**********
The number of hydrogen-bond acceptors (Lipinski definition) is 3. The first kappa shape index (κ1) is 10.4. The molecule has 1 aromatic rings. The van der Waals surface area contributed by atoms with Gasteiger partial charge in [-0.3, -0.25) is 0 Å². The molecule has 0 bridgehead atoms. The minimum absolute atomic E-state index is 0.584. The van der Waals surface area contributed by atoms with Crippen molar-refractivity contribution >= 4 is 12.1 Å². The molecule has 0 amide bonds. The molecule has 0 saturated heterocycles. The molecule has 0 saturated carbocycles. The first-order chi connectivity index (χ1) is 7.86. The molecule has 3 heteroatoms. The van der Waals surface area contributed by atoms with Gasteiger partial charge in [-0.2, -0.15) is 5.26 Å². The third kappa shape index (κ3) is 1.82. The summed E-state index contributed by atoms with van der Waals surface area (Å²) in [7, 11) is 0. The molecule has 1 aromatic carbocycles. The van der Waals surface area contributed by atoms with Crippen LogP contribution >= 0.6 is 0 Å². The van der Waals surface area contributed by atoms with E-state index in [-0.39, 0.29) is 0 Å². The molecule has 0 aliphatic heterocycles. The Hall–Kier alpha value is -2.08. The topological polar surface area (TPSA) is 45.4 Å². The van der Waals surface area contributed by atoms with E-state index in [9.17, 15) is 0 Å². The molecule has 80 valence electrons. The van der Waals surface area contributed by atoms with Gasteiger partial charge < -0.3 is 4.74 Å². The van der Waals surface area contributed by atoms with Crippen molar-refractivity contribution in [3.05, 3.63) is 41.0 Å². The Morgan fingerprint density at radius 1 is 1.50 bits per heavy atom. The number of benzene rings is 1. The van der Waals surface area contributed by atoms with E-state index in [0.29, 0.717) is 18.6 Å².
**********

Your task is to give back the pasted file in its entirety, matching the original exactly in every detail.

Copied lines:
The number of hydrogen-bond acceptors (Lipinski definition) is 3. The first kappa shape index (κ1) is 10.4. The molecule has 1 aromatic rings. The van der Waals surface area contributed by atoms with Gasteiger partial charge in [-0.3, -0.25) is 0 Å². The molecule has 0 bridgehead atoms. The minimum absolute atomic E-state index is 0.584. The van der Waals surface area contributed by atoms with Crippen molar-refractivity contribution >= 4 is 12.1 Å². The molecule has 0 amide bonds. The molecule has 0 saturated heterocycles. The molecule has 0 saturated carbocycles. The first-order chi connectivity index (χ1) is 7.86. The molecule has 3 heteroatoms. The van der Waals surface area contributed by atoms with Gasteiger partial charge in [-0.2, -0.15) is 5.26 Å². The third kappa shape index (κ3) is 1.82. The summed E-state index contributed by atoms with van der Waals surface area (Å²) in [7, 11) is 0. The molecule has 1 aromatic carbocycles. The van der Waals surface area contributed by atoms with Crippen LogP contribution >= 0.6 is 0 Å². The van der Waals surface area contributed by atoms with E-state index in [-0.39, 0.29) is 0 Å². The molecule has 0 aliphatic heterocycles. The Hall–Kier alpha value is -2.08. The topological polar surface area (TPSA) is 45.4 Å². The van der Waals surface area contributed by atoms with E-state index in [9.17, 15) is 0 Å². The molecule has 80 valence electrons. The van der Waals surface area contributed by atoms with Gasteiger partial charge < -0.3 is 4.74 Å². The van der Waals surface area contributed by atoms with Crippen molar-refractivity contribution in [3.05, 3.63) is 41.0 Å². The Morgan fingerprint density at radius 1 is 1.50 bits per heavy atom. The number of benzene rings is 1. The van der Waals surface area contributed by atoms with E-state index in [0.29, 0.717) is 18.6 Å².